Another kind of specific social anxiety entails covering up for your phobia or shyness…
It can be the case that people who experience social phobia feel the need to compensate for their shyness and phobia.
Many of us might take path of being extroverts and “act” to be outgoing, while being extremely frightened and anxious inwardly.
In this case there is a fear in revealing our timid, shy selves to the world because that would make us appear to be weak.
A Specific social anxiety: How does fear of shyness affect those who are socially anxious
Interesting enough, this kind of behavior has strong semblance to the realm of “acting”. It is no wonder that some people, like me, have also dealt with social phobia by immersing themselves in acting.
This reliance on “acting” can be means to compensate for otherwise debilitating effects of social phobia. Of course, different people take on “acting” in different degrees, depending on their external situations.
People may take on the “roles” that their professions require, performing the tasks that are part of their professional duties.
For example, a doctor may play the role of a doctor who can treat the patients with care and responsibility. A receptionist may play the role of the receptionist who is able to handle the work of a busy office.
However, deep inside they could equally be feeling the symptoms, the nervousness, and anxiety associated with social phobics.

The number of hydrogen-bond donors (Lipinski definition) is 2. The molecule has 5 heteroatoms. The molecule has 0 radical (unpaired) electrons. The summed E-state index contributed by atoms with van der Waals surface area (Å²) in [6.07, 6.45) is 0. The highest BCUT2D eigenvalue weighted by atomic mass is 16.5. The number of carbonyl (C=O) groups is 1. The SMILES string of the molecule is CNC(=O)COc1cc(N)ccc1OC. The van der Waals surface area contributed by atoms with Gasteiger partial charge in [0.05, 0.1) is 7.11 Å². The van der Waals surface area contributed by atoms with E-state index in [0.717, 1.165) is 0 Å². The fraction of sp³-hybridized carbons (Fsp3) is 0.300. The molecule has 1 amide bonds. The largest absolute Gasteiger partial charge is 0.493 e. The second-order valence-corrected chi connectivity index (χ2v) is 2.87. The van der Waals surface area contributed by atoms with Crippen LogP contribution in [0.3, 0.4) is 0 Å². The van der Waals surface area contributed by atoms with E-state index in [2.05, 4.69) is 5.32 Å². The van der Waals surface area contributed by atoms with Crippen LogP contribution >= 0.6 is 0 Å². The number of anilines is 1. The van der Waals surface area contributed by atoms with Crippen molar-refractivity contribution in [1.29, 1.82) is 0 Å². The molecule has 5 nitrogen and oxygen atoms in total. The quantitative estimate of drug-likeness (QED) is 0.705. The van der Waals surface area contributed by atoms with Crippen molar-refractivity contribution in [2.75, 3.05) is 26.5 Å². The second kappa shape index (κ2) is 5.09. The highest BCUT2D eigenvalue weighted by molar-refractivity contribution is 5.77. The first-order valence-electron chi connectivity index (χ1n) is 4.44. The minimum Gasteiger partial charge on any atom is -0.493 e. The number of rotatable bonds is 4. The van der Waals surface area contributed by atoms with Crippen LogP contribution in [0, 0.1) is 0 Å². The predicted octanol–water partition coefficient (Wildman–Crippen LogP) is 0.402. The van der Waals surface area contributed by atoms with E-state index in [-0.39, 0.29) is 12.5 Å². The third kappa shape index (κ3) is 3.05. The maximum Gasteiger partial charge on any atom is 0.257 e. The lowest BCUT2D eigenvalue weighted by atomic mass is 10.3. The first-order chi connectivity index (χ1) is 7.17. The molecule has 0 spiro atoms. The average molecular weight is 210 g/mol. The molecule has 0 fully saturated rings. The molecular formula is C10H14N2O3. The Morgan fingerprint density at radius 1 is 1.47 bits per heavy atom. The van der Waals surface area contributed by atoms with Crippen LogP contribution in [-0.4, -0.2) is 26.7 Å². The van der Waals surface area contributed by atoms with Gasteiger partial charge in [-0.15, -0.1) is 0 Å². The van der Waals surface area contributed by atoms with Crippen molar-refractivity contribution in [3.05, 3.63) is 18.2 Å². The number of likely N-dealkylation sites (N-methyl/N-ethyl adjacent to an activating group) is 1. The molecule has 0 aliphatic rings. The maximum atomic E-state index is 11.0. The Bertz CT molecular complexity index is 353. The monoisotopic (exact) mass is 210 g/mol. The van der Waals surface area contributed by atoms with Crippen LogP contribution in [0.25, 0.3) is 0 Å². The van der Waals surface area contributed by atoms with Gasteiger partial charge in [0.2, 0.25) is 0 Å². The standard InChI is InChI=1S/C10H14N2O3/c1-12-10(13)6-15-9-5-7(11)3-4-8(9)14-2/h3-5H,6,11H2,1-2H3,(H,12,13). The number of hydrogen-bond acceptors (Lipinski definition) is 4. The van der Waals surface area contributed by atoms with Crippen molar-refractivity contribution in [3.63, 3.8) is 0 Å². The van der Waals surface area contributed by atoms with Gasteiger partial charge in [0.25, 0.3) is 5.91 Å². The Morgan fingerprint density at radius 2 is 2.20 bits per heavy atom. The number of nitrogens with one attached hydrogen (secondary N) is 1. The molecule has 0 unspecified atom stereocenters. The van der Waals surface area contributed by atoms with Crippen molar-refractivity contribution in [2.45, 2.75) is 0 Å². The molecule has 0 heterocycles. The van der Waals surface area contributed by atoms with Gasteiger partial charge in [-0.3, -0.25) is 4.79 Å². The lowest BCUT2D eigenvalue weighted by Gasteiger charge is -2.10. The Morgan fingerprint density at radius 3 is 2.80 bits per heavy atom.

In other words, people can act the roles and even hide behind these roles while still feeling frightened and anxious of social situations.
In some cases, playing out these roles helps people in distancing themselves from self-conscious and self-critical thoughts.
However, their social phobia can still resurface when they are no longer “playing their part”. For example, symptoms of social phobia become apparent when they come back home, where they no longer are in their professional part.
People with this kind of specific social phobia often say that they are just able to “say the right thing” and “play the life of the party”. Taking on these roles allows them to be social and functional. However, deep-inside they still experience near crippling and aching anxiety.
This kind of making up for lack of emotional stability is not good for the most part because it can only work in certain situations. If one is not free in their body, they can get stuck playing the same role or performing the same job.
For example, they might become so comfortable in one “act” that they are afraid to move up the professional ladder for fear of not being able to perform the next role.
This role-taking allows people with social phobia with some kind of stability and structure, so they are able to turn their attention away from signs and symptoms of anxiety and focus on their performance.
The drawback to such compensation is that it can work well in the short term but it could also prevent the person from developing better ways of dealing and overcoming their social phobia.